Data Center Accelerator Toolkit


The energy intensity of data centers means that energy efficiency improvements have the potential to deliver substantial energy and cost savings to an organization. There are dynamics unique to data centers that create a set of underlying drivers, stakeholders, and barriers to data center energy efficiency projects that are distinct from energy efficiency projects generally. The Data Center Accelerator Toolkit collects guidance, factsheets, best practices, and other resources to help navigate these dynamics, based on the work of DOE's Better Buildings Data Center Accelerator.

This toolkit addresses specific barriers and solutions for energy management in 5 primary data center types, including real-world examples for each. In addition, view this interactive guide, developed by the Accelerator's technical experts at Lawrence Berkeley National Lab, for resources on making the business case for data center energy efficiency. Other resources include sector-specific factsheets, webinars, and more.

Data Center Types

Small Data Centers
Facilities under 5,000 square feet of computer floor space. Comprise more than half of all servers in data centers and the largest share of data center load.

Colocation Facilities
Multi-tenant data centers where the owner leases space, power, and cooling to multiple customers, each with varying IT hardware and needs.

Data centers owned and operated by a single company and a critical component to the firm’s operational integrity. Often sizable though not as large as hyperscale.

High-Performance Computing (HPC)
HPC data centers have high server utilization rates and high-power requirements, but typically low availability requirements. Once mainly used by universities and research centers, increasingly being operated by private businesses.

Data centers typically owned by large tech firms, cloud providers, and telecommunications organizations. Massive in size and energy/water requirements. High requirements for continuous, uninterrupted operation.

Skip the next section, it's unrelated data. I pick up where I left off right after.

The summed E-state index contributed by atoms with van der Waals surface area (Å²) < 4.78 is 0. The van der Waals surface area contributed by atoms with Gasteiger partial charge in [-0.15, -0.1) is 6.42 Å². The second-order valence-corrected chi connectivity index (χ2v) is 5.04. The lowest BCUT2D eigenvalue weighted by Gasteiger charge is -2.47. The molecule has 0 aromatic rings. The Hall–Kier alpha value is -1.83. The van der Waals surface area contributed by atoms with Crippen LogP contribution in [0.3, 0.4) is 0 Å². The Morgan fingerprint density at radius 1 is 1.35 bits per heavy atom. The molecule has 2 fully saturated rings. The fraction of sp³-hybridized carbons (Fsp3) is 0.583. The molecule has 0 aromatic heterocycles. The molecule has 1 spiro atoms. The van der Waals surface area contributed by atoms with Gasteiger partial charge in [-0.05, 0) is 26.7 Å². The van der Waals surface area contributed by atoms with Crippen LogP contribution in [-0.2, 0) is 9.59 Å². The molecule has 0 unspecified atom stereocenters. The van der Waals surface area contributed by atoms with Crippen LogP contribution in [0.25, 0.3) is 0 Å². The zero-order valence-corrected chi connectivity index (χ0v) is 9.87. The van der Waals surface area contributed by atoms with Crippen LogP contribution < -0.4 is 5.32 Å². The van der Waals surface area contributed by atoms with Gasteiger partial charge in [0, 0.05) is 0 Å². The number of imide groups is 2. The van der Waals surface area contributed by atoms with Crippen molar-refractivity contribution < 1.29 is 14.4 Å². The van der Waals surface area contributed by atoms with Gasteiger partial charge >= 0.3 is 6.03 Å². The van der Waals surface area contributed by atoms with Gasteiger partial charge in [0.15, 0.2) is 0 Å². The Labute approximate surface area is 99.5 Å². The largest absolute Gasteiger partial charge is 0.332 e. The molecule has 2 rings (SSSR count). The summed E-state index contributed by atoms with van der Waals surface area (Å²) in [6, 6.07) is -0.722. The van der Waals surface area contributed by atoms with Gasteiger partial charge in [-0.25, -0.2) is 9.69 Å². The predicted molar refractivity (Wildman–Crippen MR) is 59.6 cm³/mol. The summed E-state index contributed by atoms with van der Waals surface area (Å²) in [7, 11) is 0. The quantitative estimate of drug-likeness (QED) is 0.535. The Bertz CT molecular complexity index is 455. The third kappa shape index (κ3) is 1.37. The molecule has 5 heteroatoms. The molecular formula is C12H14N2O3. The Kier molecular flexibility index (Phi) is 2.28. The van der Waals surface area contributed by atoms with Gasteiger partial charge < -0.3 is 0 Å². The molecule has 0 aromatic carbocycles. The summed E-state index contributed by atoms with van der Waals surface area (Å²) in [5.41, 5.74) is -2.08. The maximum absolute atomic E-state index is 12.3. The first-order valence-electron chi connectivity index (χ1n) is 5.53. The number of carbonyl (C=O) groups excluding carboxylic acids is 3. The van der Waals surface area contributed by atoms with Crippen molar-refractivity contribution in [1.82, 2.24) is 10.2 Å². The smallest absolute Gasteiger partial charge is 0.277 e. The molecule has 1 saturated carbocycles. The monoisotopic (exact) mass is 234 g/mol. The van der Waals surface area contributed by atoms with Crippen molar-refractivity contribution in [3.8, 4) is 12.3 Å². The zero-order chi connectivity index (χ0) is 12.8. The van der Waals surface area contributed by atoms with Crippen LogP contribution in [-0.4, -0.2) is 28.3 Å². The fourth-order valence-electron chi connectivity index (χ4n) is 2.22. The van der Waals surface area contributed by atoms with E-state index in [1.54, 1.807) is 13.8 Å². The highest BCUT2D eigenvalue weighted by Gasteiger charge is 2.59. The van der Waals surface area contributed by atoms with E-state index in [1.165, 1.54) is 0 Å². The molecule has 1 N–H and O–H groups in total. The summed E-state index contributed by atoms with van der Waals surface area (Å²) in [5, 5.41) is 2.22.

Building the Business Case for Energy Efficiency in Data Centers

The Center of Expertise for Energy Efficiency in Data Centers at Lawrence Berkley National Laboratory, who served as technical experts to the Data Center Accelerator, developed the following interactive, web-based resource to help project managers identify underlying drivers for data center energy efficiency, win over key stakeholders, and overcome barriers, as they build the business case for driving improvements in their data center. You can learn more about the tool in this webinar.

Sector Factsheets and Other Resources

These factsheets provide an overview of data center best practices by building sector:

Click MORE for additional resources relevant to data center energy efficiency.

Data Center Webinars On Demand
Watch Better Buildings webinars featuring data center partners and other industry experts.

Center of Expertise For Energy Efficiency in Data Centers
The Center of Expertise for Energy Efficiency in Data Centers at Lawrence Berkeley National Lab offers technical support, tools, training, best practices, analyses, and technologies to help federal government agencies and other organizations implement data center energy-efficiency projects.

Data Center Metering and Resource Guide
This guide helps data center owners and operators implement a metering system that allows their organizations to gather the necessary data for effective decision-making and energy efficiency improvements.

Practical Considerations for Metering and Power Usage Effectiveness
Intelligent metering is a prerequisite to effectively managing energy use in data centers. This presentation details metering options for different data center configurations to help facilities managers calculate their data centers' power usage effectiveness.

Data Centers Workshop: Renewable Energy Opportunities
Data center managers are increasingly looking to renewable forms of energy to power their operations. This presentation gives an overview of types of renewable energy, avenues for assistance in developing renewable projects, and ways to evaluate the financial feasibility of renewable energy projects.

About the Data Center Accelerator

DOE's Better Buildings Data Center Accelerator worked with data center owners and operators to accelerate the adoption of system metering, energy management best practices, and bolster institutional change. Throughout the Data Center Accelerator, 21 partners worked to reduce the infrastructure energy intensity of one or more data centers by 25%. Infrastructure energy intensity is measured as Power Usage Effectiveness (PUE) minus one. For the Accelerator, energy reduction was calculated as a ratio of the infrastructure energy use compared to IT energy use. On average, Accelerator partners achieved a 36% improvement in data center infrastructure energy intensity, surpassing the Accelerator’s original goal and resulting in annual cost savings of $3.9 million.